Policy Documents

The Leaflet: It's Time to Replace the EPA

July 31, 2014

It's Time to Replace the EPA 

 The U.S. Environmental Protection Agency (EPA) is a rogue agency that has long outlived its effectiveness and should be dismantled and replaced, according to Jay Lehr, Ph.D., science director for The Heartland Institute.

In a new Heartland Policy Study, “Replacing the Environmental Protection Agency,” Lehr writes,
It made sense for there to be a single national agency given authority to enforce the nation’s new environmental protection laws in the first decade of the 1970s. But by the end of that decade, the lion’s share of benefits from that noble experiment were already achieved and the states could have been, and should have been, allowed to play their intended role in implementing the new programs.
 The study explains why EPA should be replaced and describes the steps needed to replace the agency with a better system.
Instead of attempting to reform EPA, Lehr calls for a “Committee of the Whole” of the 50 state environmental protection agencies to replace EPA over a five-year period. Lehr writes, “The Committee of the Whole of the 50 state environmental agencies would meet the needs of the nation more effectively and more efficiently than the national EPA. Fifty state environmental protection agencies with more than 30 years of experience have the talent to do the job without the oversight of 15,000 federal employees.” He notes, “It is, after all, well-known that government close to the location of the governed is best for all.”
Lehr concludes, “Authority [for environmental protection] should have remained in the hands of the states, where innovation would be rewarded and accountability to local voters and taxpayers was more likely to be preserved.”

Energy & Environment

Replacing the Environmental Protection Agency

A new Heartland Policy Study by Science Director Dr. Jay Lehr outlines his plan to replace the U.S. Environmental Protection Agency (EPA). Once an important and necessary agency,Lehr says EPA has devolved into an obsolete and economically destructive agency that could be replaced by a “Committee of the Whole” consisting of the 50 state environmental protection agencies that did not exist when the original EPA was created. Read More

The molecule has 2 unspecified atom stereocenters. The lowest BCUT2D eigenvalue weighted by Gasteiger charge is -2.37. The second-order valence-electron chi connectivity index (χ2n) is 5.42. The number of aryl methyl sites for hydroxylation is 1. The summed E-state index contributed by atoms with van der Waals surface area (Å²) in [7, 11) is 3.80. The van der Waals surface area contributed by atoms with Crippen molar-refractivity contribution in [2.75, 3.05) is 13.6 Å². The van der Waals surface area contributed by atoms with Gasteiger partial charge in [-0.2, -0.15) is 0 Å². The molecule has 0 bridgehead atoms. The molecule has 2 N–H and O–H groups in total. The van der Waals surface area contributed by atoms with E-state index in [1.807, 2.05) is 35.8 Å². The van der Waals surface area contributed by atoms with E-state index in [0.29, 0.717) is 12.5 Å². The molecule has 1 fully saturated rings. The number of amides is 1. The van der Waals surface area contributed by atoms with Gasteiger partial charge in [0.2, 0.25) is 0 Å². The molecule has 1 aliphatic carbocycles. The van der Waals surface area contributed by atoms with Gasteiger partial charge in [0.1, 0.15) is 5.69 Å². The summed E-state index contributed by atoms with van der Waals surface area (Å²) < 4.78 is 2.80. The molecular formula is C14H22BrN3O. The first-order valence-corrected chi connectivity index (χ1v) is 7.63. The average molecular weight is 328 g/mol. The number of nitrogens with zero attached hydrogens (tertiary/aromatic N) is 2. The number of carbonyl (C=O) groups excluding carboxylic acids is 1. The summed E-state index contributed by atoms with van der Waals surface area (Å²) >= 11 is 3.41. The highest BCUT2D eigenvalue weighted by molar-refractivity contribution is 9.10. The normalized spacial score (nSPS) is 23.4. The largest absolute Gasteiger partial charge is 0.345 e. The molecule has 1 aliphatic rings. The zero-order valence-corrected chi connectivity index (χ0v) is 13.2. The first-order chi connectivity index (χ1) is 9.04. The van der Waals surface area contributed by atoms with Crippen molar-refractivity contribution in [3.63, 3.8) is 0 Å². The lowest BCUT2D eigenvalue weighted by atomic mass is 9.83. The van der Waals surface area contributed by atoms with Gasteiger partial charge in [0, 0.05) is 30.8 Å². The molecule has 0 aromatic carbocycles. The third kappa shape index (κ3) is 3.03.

Research & Commentary: Medical Licensing and the Doctor Shortage

Strict licensing standards have become a significant barrier to entry in many fields, but nowhere is the influence of licensing more sharply felt than in the health care industry, and this could exacerbate the growing need for more physicians under the Affordable Care Act. In this Research & Commentary, Senior Policy Analyst Matthew Glans concludes, “Although a complete repeal of medical licensing may not be practical, allowing physicians to treat patients across state lines and expanding the scope of practice of nurse practitioners are two incremental steps states can take to address the doctor shortage.” Read More 


The Oklahoma Supreme Court rejected a lawsuit the state board of education filed against the state legislature in an attempt to avoid following a new law repealing and replacing national Common Core education mandates. Oklahoma joins a growing number of states that are repealing their Common Core standards. Indiana, Missouri, and South Carolina also have backtracked from Common Core after several years of parents wrangling with lawmakers. Read More

Budget & Tax


This Research & Commentary explores the issues surrounding tax increment financing (TIF), an increasingly popular tool for funding economic development projects in municipalities across the country. Originally designed to help blighted areas attract businesses, tax increment financing has become the subsidy of choice for towns seeking to spur development. Instead of shifting tax revenues away from public services, Missouri lawmakers should focus on attracting development through sound, competitive tax policy.  Read More



In an article in the Heartlander digital magazine, Bruce Parker discusses how “a city-owned telecommunications provider in Burlington, Vermont” that “sounded like a good idea a decade ago” is now indebted more than $30 million to Citibank.  Read More

From Our Free-Market Friends


An economic policy research report recently released by the American Legislative Exchange Council (ALEC) discusses the state of tax cronyism in America. The report notes, “By compiling data on tax cronyism from every state, citing numerous examples of tax cronyism and referencing the most relevant economic literature, the authors present a compelling case for policymakers to favor a tax code that keeps tax burdens low and treats firms and industries equally.” Read More


 The July issue of Budget & Tax News reports all three major credit rating agencies – Fitch, Standard & Poor’s, and Moody’s Investors Service – have issued stern warnings to Pennsylvania policymakers, saying credit rating reductions are likely unless pension debts are addressed and spending is brought in line with revenue.

School Reform News

Environment & Climate News